Document Type

Book Chapter

Publication Date


Publication Title

Social Work Practice with the LGBTQ Community



Publisher Name

Oxford University Press

Publisher Location

New York: NY


Understanding the complex needs of the unique and widely diverse gay male community underscores the importance of practitioners to robustly examine the wide array of sociocultural, lifespan, health and mental health factors. While gay men are a subpopulation of the broader lesbian, gay, bisexual, transgender, and queer (LGBTQ) community, practitioners should realize that they have unique needs associated with their sexual orientation, gender, gender identity, and gender expression sometimes similar to their LBTQ counterparts but often separate from factors that impact LBTQ individuals. In the same fashion, while gay men may encounter similar life challenges as their nongay counterparts separate from some associations with gender and sex, there are clearly unique issues related to their sexual orientation and other intersecting factors (e.g., race and ethnicity, socioeconomic status, religion/ spirituality, rural/ urban setting, HIV status, etc.). This chapter starts with an examination of the relevant literature associated with cisgender gay men— defined largely as gay men who were born male, ascribe to a male gender and a gay sexual orientation, are not on the transgender spectrum, and do not identify as bisexual or heterosexual. The opening background section explores the relevant literature on this community while tying in relevant historical and sociological events from the twentieth and twenty- first centuries that have influenced their lives and culture, followed by an examination of lifespan considerations from early school age through older adulthood and death and dying; the impact of dating, marriage, and relationships; culture and subculture factors; various health and mental health needs; and best practice approaches for practitioners in the field of health and mental health and across the related disciplines of social work, mental health counseling, psychology, and other related fields. The chapter focuses on the experiences of cisgender gay men from a Western perspective and by no means is meant to imply that the experiences of gay men across the globe is identical or even similar. While some experiences may be shared (e.g., oppression, violence, coming out, etc.), the severity and significance of challenges for gay men across the world may differ from positive affirmation, complete inclusion, and civil equality within their community to the quite negative and opposite extremes of criminalization, imprisonment, or death solely due to the perception or self- identification as a gay man. Last, the term “gay men” is used throughout this chapter as the term “homosexual” has an often diagnostic, negative, or derogatory connotation, history, and meaning for many gay men. The term “homosexual” is only used when appropriate and due to referenced sources or context.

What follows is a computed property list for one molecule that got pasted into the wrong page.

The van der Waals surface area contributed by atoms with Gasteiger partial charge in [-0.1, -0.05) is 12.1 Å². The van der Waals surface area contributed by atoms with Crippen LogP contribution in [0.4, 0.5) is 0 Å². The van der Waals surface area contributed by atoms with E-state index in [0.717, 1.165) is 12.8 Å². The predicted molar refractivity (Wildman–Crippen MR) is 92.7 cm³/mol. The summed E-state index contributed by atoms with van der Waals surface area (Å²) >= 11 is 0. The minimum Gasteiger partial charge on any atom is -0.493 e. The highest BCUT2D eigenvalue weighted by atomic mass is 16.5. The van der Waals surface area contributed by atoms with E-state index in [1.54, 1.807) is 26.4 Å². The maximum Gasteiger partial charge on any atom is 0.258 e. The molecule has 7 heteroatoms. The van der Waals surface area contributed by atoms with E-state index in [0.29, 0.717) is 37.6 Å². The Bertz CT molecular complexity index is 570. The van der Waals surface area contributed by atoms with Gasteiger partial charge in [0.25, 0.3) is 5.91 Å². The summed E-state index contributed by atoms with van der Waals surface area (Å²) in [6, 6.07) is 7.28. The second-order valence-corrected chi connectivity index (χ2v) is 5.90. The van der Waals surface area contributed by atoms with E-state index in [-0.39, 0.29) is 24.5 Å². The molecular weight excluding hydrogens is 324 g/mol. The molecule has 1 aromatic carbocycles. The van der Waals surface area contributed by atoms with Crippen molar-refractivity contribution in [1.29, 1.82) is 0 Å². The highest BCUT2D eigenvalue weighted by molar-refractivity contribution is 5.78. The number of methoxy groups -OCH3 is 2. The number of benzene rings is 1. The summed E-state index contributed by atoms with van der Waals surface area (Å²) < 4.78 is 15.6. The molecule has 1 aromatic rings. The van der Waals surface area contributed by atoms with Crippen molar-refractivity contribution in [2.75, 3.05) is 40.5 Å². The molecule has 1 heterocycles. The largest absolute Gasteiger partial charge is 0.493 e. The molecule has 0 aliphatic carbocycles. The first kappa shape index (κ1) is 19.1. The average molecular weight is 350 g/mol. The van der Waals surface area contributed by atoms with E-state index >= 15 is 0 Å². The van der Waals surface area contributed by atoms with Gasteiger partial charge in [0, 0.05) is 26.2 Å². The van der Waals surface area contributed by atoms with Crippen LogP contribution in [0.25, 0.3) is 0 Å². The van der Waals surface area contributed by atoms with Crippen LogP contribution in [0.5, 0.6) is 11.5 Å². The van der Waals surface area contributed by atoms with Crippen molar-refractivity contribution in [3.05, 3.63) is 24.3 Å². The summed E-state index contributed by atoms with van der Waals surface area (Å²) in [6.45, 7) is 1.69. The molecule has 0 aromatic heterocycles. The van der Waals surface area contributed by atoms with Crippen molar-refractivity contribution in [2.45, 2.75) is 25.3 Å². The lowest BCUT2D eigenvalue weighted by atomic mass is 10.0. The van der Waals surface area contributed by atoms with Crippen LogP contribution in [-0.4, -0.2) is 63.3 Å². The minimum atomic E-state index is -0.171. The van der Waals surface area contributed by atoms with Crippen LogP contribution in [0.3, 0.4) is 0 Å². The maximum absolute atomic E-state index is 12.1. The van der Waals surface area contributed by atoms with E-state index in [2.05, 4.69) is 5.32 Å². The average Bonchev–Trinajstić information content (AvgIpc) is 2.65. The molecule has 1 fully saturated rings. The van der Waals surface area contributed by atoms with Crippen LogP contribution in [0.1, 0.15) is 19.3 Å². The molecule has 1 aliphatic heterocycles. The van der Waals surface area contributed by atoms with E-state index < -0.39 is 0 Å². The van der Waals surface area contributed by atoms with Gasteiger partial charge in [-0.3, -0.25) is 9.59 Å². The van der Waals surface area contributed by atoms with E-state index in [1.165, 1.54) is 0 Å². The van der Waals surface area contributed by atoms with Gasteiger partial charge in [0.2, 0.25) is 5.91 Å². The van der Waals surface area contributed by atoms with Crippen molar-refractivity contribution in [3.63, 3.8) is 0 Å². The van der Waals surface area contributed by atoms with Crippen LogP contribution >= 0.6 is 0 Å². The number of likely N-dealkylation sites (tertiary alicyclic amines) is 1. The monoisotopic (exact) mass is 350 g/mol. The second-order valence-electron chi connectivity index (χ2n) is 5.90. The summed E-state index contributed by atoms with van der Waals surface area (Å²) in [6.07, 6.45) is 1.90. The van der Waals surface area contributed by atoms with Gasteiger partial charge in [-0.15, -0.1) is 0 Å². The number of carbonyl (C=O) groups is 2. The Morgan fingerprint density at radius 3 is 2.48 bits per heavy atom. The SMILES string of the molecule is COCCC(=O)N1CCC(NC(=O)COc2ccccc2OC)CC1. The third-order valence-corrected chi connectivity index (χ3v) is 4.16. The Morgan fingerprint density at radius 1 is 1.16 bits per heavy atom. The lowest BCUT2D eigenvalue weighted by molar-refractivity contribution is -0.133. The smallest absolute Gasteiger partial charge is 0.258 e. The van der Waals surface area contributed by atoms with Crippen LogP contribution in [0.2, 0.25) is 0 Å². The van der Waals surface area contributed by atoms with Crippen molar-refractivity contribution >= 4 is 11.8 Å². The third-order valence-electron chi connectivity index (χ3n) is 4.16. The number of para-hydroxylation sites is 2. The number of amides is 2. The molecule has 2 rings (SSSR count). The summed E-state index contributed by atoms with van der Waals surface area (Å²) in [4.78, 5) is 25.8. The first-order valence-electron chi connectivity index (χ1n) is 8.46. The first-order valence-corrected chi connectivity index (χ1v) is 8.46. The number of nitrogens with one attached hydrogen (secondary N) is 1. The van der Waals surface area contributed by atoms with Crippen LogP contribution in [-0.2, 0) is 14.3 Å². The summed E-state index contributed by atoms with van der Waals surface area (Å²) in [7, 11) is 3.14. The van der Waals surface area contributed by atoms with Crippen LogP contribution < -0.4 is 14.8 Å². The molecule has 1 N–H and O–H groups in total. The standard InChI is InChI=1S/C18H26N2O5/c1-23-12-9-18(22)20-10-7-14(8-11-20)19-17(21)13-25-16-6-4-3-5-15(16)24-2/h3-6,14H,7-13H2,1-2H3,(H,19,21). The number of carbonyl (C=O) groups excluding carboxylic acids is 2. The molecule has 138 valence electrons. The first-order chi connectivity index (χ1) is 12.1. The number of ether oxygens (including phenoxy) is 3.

Author Posting. © Oxford University Press 2017. This chapter is posted here by permission of Oxford University Press for personal use, not for redistribution. The chapter was published in Social Work Practice with the LGBTQ Community, 2017,